The Warlord is a guy who made a living with war. Actually, he was a US spy pilot who probably served time in Viet Nam and action was nothing new to him.
How's your personal life these days now that you've gone back to Wisconsin? 
Yeah, we've been out here since April now and we're busy getting settled down in the old home town. I've got a farm out here....about 39 acres worth. I call it "Brigadoon" after the Scottish village that appears out of the mist every 100 years. There's a small cottage that my wife and I are moving into and there's another old farmhouse that's kind of in need of repair that we've fixed up as a studio and I do my work out there. And lately I've been thinning out the gopher population of my lawn with my bow and arrows.
Did you take the little crescent sign off the studio door?
No, actually it didn't have one on the studio, but I know the kind of buildings you're talking about. Where most families have two cars or two garages, we have two out-houses for prestige.
We're real modern now. We're even getting indoor plumbing. In fact we just finished putting in a shower bath. No more sitting in the rain barrel.
Everything seems to have come to you by your just being there with your portfolio ready for your chance. Can you give any advice to younger readers who'd like to get into comic books or comic strips?
Yes, to the kids who want to get into comics, if you're young (like 13 or 14) just don't lose interest. If you want to be an artist or a writer do a lot of either drawing or writing. A lot of people fight the idea of copying someone else's work, but you'd be surprised how many big name artists started out by copying drawings they saw in the comic books. The idea behind it is that you've got to do it a little bit better than the guy who originally did them.
Is there any kind of special training you could advise them?
For someone who decides to be a cartoonist and doesn't know anything about it and wants to get the basics on it from day one (doing ballooned funny heads) I would recommend the Famous Artists course in cartooning from the Famous Artists School in Westport, Connecticut. It has everything that a beginner could want. I believe you can now buy the textbooks and do the studying on your own which is a a good thing. Or there's Joe Kubert's new school, which is perfect for a comic if had been open when I got out of the Army I would have gone straight there.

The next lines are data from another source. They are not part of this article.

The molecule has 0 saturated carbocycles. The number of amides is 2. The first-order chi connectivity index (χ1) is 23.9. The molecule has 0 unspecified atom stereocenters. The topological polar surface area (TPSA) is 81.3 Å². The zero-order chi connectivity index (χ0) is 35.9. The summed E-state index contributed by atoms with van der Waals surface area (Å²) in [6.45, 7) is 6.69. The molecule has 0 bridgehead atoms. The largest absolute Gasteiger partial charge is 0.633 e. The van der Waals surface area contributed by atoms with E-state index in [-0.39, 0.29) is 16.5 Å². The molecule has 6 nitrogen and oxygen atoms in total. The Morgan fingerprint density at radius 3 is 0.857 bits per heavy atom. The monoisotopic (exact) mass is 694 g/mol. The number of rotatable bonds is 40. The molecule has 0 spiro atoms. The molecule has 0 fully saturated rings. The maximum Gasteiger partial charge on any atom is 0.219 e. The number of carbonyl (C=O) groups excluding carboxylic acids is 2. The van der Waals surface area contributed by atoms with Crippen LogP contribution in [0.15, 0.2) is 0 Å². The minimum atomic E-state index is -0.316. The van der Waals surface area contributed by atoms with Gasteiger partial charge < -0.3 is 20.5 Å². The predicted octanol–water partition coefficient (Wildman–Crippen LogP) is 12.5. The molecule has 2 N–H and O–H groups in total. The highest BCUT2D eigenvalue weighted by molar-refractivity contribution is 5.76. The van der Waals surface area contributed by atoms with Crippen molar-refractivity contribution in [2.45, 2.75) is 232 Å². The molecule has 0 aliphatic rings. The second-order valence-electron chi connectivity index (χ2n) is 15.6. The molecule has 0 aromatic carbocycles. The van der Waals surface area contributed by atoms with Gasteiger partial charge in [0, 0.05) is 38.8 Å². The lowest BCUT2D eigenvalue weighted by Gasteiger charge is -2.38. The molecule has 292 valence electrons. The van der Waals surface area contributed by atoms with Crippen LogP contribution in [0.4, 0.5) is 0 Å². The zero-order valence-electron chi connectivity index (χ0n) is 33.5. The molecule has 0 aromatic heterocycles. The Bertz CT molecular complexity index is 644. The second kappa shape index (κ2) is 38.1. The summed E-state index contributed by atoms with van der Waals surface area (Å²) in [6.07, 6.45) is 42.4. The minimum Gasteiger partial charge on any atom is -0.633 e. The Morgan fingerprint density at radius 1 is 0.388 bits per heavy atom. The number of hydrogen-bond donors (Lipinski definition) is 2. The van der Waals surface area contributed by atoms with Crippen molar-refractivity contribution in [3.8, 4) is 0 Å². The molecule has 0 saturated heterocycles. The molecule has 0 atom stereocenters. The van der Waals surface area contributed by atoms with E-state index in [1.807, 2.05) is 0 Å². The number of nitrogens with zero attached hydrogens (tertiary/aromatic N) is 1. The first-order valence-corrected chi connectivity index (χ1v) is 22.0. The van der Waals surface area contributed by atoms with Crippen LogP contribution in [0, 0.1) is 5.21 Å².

So you say they should stick with it and just stay in school?
Stick with it but it's not absolutely necessary to go to the college route. For a lot of people it's not even the right move if they get into a university that puts too much stress on the academics and not on the art. Then they could get waylaid and get their whole minds turned around. That's what almost happened to me at the University of Wisconsin.
Is there something else you think you'd like to do in comics?
There are several things that I've got in the back of my mind that I'd like to do. I have ideas for a couple of new books that will be hashed around and something may come of them.
If I get out of the comic book business I think the only other thing I'd want to do is a newspaper strip. The reason for that is there's obviously more money involved and the workload is not quite as heavy as it is in conics. I know a lot of guys have an awful lot of trouble meeting that deadline of six dailies and one Sunday a week, but when you stop and think about the volume of work that a comic BOOK artists turns out, that's about a day and a half's amount of work.
There's something else that would be a good advice to newcomers just starting out. You've got to remember it's not only important to be as good or better than the people who are working now, you've also got to be FAST!! That's if you want to make a good living from all this.

Editor's Note: See? For fans of Mike Grell this was a nice "time capsule" type interview of where Mike was in early 1976. Hope you enjoyed it as much as we did!

*As for the story Mike references as the second assignment he ever got from National, this was in fact published in Amazing World #12. It is an eleven page sci-fi horror story evidently originally intended for Weird War Tales called "The Alien Among Us." We'll publish that soon!


  1. Ever see "Comics Feature" No 15? That has some legion related articles including an interview with Levitz that might make a nice companion article to this one. (I have a copy and would be willing to scan/email.)